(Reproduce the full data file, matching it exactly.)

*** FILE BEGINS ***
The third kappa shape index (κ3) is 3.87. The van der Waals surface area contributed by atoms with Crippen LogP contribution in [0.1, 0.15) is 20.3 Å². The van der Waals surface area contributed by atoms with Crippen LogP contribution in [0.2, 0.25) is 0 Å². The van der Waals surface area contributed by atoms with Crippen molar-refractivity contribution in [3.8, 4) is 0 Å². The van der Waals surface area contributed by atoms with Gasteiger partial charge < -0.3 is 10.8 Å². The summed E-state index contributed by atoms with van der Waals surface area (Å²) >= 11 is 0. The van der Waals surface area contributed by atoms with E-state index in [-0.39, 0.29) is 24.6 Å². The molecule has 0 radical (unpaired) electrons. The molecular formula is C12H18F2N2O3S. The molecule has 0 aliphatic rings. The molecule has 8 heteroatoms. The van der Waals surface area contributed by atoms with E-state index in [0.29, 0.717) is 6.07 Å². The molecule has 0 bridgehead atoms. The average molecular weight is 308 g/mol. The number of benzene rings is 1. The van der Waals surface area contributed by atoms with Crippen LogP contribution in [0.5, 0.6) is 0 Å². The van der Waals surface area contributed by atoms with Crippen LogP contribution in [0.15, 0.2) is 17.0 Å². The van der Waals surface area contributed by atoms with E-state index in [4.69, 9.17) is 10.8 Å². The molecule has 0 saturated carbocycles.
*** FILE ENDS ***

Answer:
The third kappa shape index (κ3) is 3.87. The van der Waals surface area contributed by atoms with Crippen LogP contribution in [0.1, 0.15) is 20.3 Å². The van der Waals surface area contributed by atoms with Crippen LogP contribution in [0.2, 0.25) is 0 Å². The van der Waals surface area contributed by atoms with Crippen molar-refractivity contribution in [3.8, 4) is 0 Å². The van der Waals surface area contributed by atoms with Gasteiger partial charge < -0.3 is 10.8 Å². The summed E-state index contributed by atoms with van der Waals surface area (Å²) >= 11 is 0. The van der Waals surface area contributed by atoms with E-state index in [-0.39, 0.29) is 24.6 Å². The molecule has 0 radical (unpaired) electrons. The molecular formula is C12H18F2N2O3S. The molecule has 0 aliphatic rings. The molecule has 8 heteroatoms. The van der Waals surface area contributed by atoms with E-state index in [0.29, 0.717) is 6.07 Å². The molecule has 0 bridgehead atoms. The average molecular weight is 308 g/mol. The number of benzene rings is 1. The van der Waals surface area contributed by atoms with Crippen LogP contribution in [0.5, 0.6) is 0 Å². The van der Waals surface area contributed by atoms with Crippen LogP contribution in [0.15, 0.2) is 17.0 Å². The van der Waals surface area contributed by atoms with E-state index in [4.69, 9.17) is 10.8 Å². The molecule has 0 saturated carbocycles.